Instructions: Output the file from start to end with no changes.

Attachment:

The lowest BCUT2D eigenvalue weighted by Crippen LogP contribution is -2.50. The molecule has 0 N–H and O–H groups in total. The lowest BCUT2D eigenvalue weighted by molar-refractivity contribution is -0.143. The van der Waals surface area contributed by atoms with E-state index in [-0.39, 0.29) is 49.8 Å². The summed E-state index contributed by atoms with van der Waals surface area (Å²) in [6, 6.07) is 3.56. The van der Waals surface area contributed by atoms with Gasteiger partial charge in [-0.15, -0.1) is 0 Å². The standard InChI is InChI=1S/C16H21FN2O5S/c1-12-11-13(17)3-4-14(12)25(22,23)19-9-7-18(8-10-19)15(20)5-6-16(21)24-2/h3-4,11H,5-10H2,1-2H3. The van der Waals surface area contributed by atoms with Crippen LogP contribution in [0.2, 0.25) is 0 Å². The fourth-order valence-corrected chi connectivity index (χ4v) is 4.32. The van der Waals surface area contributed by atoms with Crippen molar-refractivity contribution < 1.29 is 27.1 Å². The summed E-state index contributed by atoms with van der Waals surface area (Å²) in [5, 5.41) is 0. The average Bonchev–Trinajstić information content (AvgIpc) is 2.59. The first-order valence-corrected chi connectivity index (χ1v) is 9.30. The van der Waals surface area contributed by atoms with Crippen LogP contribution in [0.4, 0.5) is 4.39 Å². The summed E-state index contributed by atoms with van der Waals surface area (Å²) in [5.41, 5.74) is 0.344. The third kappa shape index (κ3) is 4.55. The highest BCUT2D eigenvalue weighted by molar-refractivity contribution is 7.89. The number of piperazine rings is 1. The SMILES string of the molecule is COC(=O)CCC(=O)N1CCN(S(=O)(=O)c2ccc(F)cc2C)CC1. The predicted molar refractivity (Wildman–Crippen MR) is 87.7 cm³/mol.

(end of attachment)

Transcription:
The lowest BCUT2D eigenvalue weighted by Crippen LogP contribution is -2.50. The molecule has 0 N–H and O–H groups in total. The lowest BCUT2D eigenvalue weighted by molar-refractivity contribution is -0.143. The van der Waals surface area contributed by atoms with E-state index in [-0.39, 0.29) is 49.8 Å². The summed E-state index contributed by atoms with van der Waals surface area (Å²) in [6, 6.07) is 3.56. The van der Waals surface area contributed by atoms with Gasteiger partial charge in [-0.15, -0.1) is 0 Å². The standard InChI is InChI=1S/C16H21FN2O5S/c1-12-11-13(17)3-4-14(12)25(22,23)19-9-7-18(8-10-19)15(20)5-6-16(21)24-2/h3-4,11H,5-10H2,1-2H3. The van der Waals surface area contributed by atoms with Crippen LogP contribution in [0.2, 0.25) is 0 Å². The fourth-order valence-corrected chi connectivity index (χ4v) is 4.32. The van der Waals surface area contributed by atoms with Crippen molar-refractivity contribution < 1.29 is 27.1 Å². The summed E-state index contributed by atoms with van der Waals surface area (Å²) in [5, 5.41) is 0. The average Bonchev–Trinajstić information content (AvgIpc) is 2.59. The first-order valence-corrected chi connectivity index (χ1v) is 9.30. The van der Waals surface area contributed by atoms with Crippen LogP contribution in [0.4, 0.5) is 4.39 Å². The summed E-state index contributed by atoms with van der Waals surface area (Å²) in [5.41, 5.74) is 0.344. The third kappa shape index (κ3) is 4.55. The highest BCUT2D eigenvalue weighted by molar-refractivity contribution is 7.89. The number of piperazine rings is 1. The SMILES string of the molecule is COC(=O)CCC(=O)N1CCN(S(=O)(=O)c2ccc(F)cc2C)CC1. The predicted molar refractivity (Wildman–Crippen MR) is 87.7 cm³/mol.